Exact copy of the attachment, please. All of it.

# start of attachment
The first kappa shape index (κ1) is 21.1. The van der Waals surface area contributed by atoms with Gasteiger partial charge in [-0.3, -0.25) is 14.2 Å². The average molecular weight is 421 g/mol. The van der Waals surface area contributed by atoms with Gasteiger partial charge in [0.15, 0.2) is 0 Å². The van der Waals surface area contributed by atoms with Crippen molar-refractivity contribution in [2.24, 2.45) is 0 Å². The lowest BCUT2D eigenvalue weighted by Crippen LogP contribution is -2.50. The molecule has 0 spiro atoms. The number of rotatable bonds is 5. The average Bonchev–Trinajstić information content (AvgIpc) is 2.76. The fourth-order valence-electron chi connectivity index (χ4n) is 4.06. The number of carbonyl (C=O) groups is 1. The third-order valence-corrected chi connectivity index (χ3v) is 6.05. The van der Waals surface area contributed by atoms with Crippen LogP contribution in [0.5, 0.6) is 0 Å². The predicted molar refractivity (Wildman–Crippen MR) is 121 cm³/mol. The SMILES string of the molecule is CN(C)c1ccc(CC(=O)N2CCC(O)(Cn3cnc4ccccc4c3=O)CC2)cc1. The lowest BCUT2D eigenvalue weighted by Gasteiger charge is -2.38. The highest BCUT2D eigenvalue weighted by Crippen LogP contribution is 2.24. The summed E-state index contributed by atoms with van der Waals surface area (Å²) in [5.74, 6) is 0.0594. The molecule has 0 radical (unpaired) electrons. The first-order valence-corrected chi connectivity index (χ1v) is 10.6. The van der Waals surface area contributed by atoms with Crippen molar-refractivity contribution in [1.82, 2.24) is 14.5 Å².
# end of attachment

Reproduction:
The first kappa shape index (κ1) is 21.1. The van der Waals surface area contributed by atoms with Gasteiger partial charge in [-0.3, -0.25) is 14.2 Å². The average molecular weight is 421 g/mol. The van der Waals surface area contributed by atoms with Gasteiger partial charge in [0.15, 0.2) is 0 Å². The van der Waals surface area contributed by atoms with Crippen molar-refractivity contribution in [2.24, 2.45) is 0 Å². The lowest BCUT2D eigenvalue weighted by Crippen LogP contribution is -2.50. The molecule has 0 spiro atoms. The number of rotatable bonds is 5. The average Bonchev–Trinajstić information content (AvgIpc) is 2.76. The fourth-order valence-electron chi connectivity index (χ4n) is 4.06. The number of carbonyl (C=O) groups is 1. The third-order valence-corrected chi connectivity index (χ3v) is 6.05. The van der Waals surface area contributed by atoms with Crippen LogP contribution in [0.5, 0.6) is 0 Å². The predicted molar refractivity (Wildman–Crippen MR) is 121 cm³/mol. The SMILES string of the molecule is CN(C)c1ccc(CC(=O)N2CCC(O)(Cn3cnc4ccccc4c3=O)CC2)cc1. The lowest BCUT2D eigenvalue weighted by Gasteiger charge is -2.38. The highest BCUT2D eigenvalue weighted by Crippen LogP contribution is 2.24. The summed E-state index contributed by atoms with van der Waals surface area (Å²) in [5.74, 6) is 0.0594. The molecule has 0 radical (unpaired) electrons. The first-order valence-corrected chi connectivity index (χ1v) is 10.6. The van der Waals surface area contributed by atoms with Crippen molar-refractivity contribution in [1.82, 2.24) is 14.5 Å².